- Possible by crouch-jumping through a window in Postal 2, though realistically you take a bit of damage. The police also tend to get very perturbed when you do it around them.
- Assassin's Creed: Revelations: Altaïr crashes through the big window behind the Mentor's chair during his escape from Masyaf. It's a bit of a Despair Event Horizon since he's forced to leave the castle he called home in the hands of the Big Bad, not to mention the fact that he's leaving his wife's corpse in the garden.
- The first Crash Bandicoot (1996) pulls one of these off during its minimal backstory.
- All units in XCOM: Enemy Unknown can, and will, bash their way through glass windows when they need to get to point B. Justified, as your XCOM soldiers are wearing body armor (and later Power Armor), the aliens are rather callous towards their infantry and most are strong enough anyway, and any surviving civilians during Terror missions are probably desperate/terrified enough that they won't care about the potential injuries.
- Hilarious example in Fate/stay night: in the Heaven's Feel path, Shirou and Kotomine have to quickly escape from a castle. Kotomine jumps out the window, and Shirou, after a moment's hesitation, follows. Problem is: they're on the eighth floor, and Kotomine is a very experienced magus who knows how to soften his landing. Shirou barely avoids crippling physical damage (he notes it's a miracle he didn't break anything), and afterward all his companions are staring in wonder at what a colossal idiot he is.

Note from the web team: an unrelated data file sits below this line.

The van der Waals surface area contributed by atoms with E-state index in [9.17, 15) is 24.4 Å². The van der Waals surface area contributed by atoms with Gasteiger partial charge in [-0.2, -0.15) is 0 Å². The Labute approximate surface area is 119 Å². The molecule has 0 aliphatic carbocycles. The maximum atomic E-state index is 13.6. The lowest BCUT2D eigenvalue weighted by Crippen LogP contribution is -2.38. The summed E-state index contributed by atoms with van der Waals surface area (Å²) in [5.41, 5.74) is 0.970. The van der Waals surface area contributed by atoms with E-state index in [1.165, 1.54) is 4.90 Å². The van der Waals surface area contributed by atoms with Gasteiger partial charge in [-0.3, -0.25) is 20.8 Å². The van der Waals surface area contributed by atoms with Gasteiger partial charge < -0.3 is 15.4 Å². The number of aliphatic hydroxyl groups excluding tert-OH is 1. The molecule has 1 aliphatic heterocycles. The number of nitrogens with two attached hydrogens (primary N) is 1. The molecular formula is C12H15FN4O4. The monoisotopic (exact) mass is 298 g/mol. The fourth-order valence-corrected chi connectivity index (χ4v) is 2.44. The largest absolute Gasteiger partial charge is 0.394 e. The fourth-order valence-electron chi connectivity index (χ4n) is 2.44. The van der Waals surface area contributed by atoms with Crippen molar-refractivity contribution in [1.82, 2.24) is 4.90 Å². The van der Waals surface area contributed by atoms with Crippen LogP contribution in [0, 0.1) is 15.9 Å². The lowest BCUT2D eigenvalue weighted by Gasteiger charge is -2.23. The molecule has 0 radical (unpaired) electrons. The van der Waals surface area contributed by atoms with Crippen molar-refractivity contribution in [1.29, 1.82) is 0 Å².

- Doable in Command & Conquer: Renegade. Most windows that are big enough to jump through are breakable, which means if you get pinned down in the upper floors of that Hand of Nod you can make a hasty exit through the window.
- Done with Bullet Time at the beginning of Max Payne 3's second level.
- Averted with PAYDAY: The Heist. SWAT will usually use explosives to destroy windows before rappelling inside. You can't jump through a glass window yourself; you have to shoot out the glass first.
- Thematrix Path Of Neo has a few examples. Notably, the SWAT teams on the skylight version, and Neo doing a normal window version to try and save somebody, being Made of Iron Neo doesn't take any damage.
- Dominic Deegan ends up doing one here. Sorry, haters, but it's just an Imagine Spot; he's not leaping to his death.
- In The Rifters it's not very obvious, but this is how Jo gets into Carnby's tower (see here)
- Sal Walters, one of the alien-enhanced abductees in It's Walky! jumps in and out through upper story windows more often than not, leading comments from her boyfriend about all the broken glass. The Big Bad eventually gets to cause an excellent anticlimactic moment with Sal-proofed windows. (She then promptly bursts through the floor, but it was a good try.)